Author: Oleg Cherne
In Issue No. 8 of Code de Vino, we presented a wine from Languedoc, but we found it inexcusible to leave aside the history of this region, a very special part of Europe. Today, some people adopt a somewhat simplified view of history, and analyze it through the number of symbols dominating it in each specific period. However, I believe that each historical era is rather determined by the quality and specific details of people’s lives, their view of the world, and their own development. To be painfully honest, popular symbols tell us very little about the true life of the people of the past, especially when it comes to how many different processes and events were actually taking place in the culture of those days. That is why we can’t hope to discuss history seriously unless we understand the mind and lifestyle of the people from a certain era.
«It is crucial to learn more about our past, and we do our best to stick to our roots… We try to understand what our ancestors were feeling, how they were living their lives—and then take a step forward. Otherwise, it would be impossible to grow. Without knowing your past, progression is impossible,» David, Metropolitan of the Alaverdi Monastery, shared his thoughts with Code de Vino.
In the Medieval Period, Languedoc offered a peculiar alternative to the European colonialism, with an ideology in service of political needs. Thanks to the proximity of Spain, which was controlled at that time by the Arabs, with its colorful blend of cultures, flourishing medicine and philosophy, poetry and mathematics, Languedoc became a testing ground to try and alter all of European culture through perfecting certain favorable states of mind. And wine had a very special role assigned to it in this process. If you want to find out more about these states of mind, what helped this historical period flourish, and what wine has to do with all this, then continue reading our traditional column by Oleg Cherne.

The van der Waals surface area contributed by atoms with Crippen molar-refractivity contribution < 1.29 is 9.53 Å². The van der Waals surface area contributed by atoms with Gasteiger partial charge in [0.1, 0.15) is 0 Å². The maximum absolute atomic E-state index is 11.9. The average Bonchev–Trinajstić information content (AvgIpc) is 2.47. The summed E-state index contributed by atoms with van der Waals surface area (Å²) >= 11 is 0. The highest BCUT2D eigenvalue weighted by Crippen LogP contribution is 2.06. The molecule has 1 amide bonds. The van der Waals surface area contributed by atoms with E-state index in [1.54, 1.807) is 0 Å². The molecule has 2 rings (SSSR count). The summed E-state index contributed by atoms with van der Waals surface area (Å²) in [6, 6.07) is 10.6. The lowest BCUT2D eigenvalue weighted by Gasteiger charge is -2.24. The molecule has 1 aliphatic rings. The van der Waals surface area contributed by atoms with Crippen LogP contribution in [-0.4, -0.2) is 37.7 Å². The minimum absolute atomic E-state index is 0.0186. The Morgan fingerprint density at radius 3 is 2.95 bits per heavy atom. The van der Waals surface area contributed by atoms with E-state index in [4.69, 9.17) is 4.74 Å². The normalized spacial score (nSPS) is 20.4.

Describing the connection that the Albigenses had with wine is a sacral process, comparable only to writing Zoroastrian hymns. To do so properly, you must either experience a state of revelation, or have a nice bottle of wine from Languedoc, the region where both wine and revelation merged to give birth to the Cathars, or Albigenses.
I must confess that this isn’t going to be a well-reasoned article, so in case you want a more feasible argument, I suggest turning to Avesta or the Goddess Apas, whom the ancient Hindus worshiped no less than I do myself, for instance Chateau Pontet Canet 2005 or Cabernet Sauvignon Carmelo Patti 2002!
Now our primary concept here is drinking, and it is up to you to decide how to manifest this—by drinking milk, plant juice, soma or wine. What matters most is that liquid is the only natural substance that represents a three-dimensional space both in motion and at rest. Liquids exist in three dimensions at all times, and also undergo transformations called fermentation that change their properties. Thus, in certain manifestations liquid can represent two elements at once — water and fire, since fermentation is a fire process.
Indeed, wine is a fiery manifestation of liquid, and it symbolizes a process the Hindus refer to as Agni and Zoroastrians call Atar. This fire used to have its own servants and worshipers. Wine expressed the idea of a combination of fire and water, also known as Soma. Zoroastrians called this concept Asha.